My grandmother, Clara Melahn, ne´e Fitchie, is standing next to her sister, Grace Fitchie, a woman who influenced my fondness and appreciation for the "snail-mail" card, as indicated in a few of my former blog entries, including ones which you may refer to by clicking here and here.
The Fitchie children's mother died when my grandmother was eight years old, and at that time all the children were separated by being sent to live and work for other families, which is the fact that brings me to my need to provide a disclaimer to the "F.H.B. accounting picture" that my mother presents to my eight year old niece. Knowing this information about the early death of my grandmother's mother, and of its consequences to her, and to her siblings, makes my grandmother's need to share what she had with her siblings understandable.
More frightening to me, when it comes to thinking of my mother's being raised with any "F.H.B. rules", is the impact that resonated throughout her life as a result of another one of her childhood memories which she repeatedly recounted to me when I was a child, which was that, evidently while she was growing up, my mother, whenever she misbehaved, was told time and time again by her mother (my loving grandmother who claimed "not to have a jealous bone in her body") "You may not always have your mother, my mother died when I was eight years old, you know . . . "
The things one recounts in a story told to another as they remember their past is interesting to me, as I find it says more about the person who remembers it than the event itself that I equate with a how-it-felt-to-me syndrome — a spin off on a concept laid out by Joan Didion in her essay, On Keeping a Notebook. (Ms. Didion's writings, as you may recall, dear reader, are ones I have referenced in former blog entries, including ones you may refer to by clicking here as well as here and here and here.)
In her essay, On Keeping a Notebook, Didion writes " 'That's simply not true', the members of my family frequently tell me when they come up against my memory of a shared event. 'The party was not for you, the spider was not a black widow, it wasn't that way at all' . . . "but I remained unconvinced that the distinction for my purposes, matters. The cracked crab that I recall having in Detroit in 1945 must certainly be embroidery, worked into the day's pattern to add verisimilitude; I was ten years old and would not have remembered the cracked crab. The day's events did not turn on cracked crab. And yet it is precisely that fictitious crab that makes me see the afternoon all over again, a home movie run all too often, the father bearing gifts, the child weeping, an exercise in family love and quilt. Or that it was to me. Similarly, perhaps it never did snow in August in Vermont; perhaps there never were flurries in the night wind, and maybe no one else felt the ground hardening and summer already dead even as we pretended to bask in it, but that was how it felt to me, and it might as well have snowed, could have snowed, did snow. How it felt to me: that is getting closer to the truth about (keeping) a notebook."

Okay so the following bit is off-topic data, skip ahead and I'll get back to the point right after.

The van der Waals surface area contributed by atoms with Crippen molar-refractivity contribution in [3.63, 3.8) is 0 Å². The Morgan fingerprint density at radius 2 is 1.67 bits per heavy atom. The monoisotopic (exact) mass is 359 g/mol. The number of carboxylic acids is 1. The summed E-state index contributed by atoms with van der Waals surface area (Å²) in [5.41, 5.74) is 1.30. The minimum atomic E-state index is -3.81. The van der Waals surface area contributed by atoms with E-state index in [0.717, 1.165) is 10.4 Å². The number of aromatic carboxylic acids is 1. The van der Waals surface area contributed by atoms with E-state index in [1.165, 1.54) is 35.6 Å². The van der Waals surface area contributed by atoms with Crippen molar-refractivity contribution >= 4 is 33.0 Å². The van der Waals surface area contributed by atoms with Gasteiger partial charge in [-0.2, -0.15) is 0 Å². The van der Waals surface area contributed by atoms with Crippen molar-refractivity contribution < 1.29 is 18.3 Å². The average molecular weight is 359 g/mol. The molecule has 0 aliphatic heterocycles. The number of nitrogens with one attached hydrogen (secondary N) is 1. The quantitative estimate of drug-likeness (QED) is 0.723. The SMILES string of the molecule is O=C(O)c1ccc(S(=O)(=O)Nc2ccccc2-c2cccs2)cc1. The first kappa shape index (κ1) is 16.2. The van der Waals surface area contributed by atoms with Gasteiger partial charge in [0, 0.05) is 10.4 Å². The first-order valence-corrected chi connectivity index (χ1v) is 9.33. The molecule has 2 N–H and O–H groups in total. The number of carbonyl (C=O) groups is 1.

Yes, Didion is talking about "how it felt to be me" as the reason for her notebook keeping, and I am talking about the way one describes their past being motivated by how one felt it to be them. Perhaps my mother's siblings have a different spin on growing up under F.T. B. ruling. Her humorous sister, now homebound with cancer after years of enjoying a busy, wealthy life style but still maintaing her sense of humor, would say, "well, I'm overweight and certainly don't hold back on my food now . . . " and I think her other sibling might say, "my parent's generosity of spirit which began at the dinner table has been a big motivator for me to do works of charity." There is no right or wrong on any of their spin on the recollection of their past, for how it felt to them and shaped their lives is important to them, as I suspect it is to everyone who relates the details of their past to anyone willing to listen.
As for how my sister who just visited views our past when it comes to our grandparents extending themselves to their siblings, she lives out their philosophy — the one aligned with Alcott's "Help one another is part of the religion of sisterhood" as she is always ready to help others. Having said that, I will refer to the quote I left behind, "sisters are different flowers from the same garden", because if we are different flowers in the same garden, I hope to come close to being able to be helpful to others as I saw my grandmother and as I see my sister doing.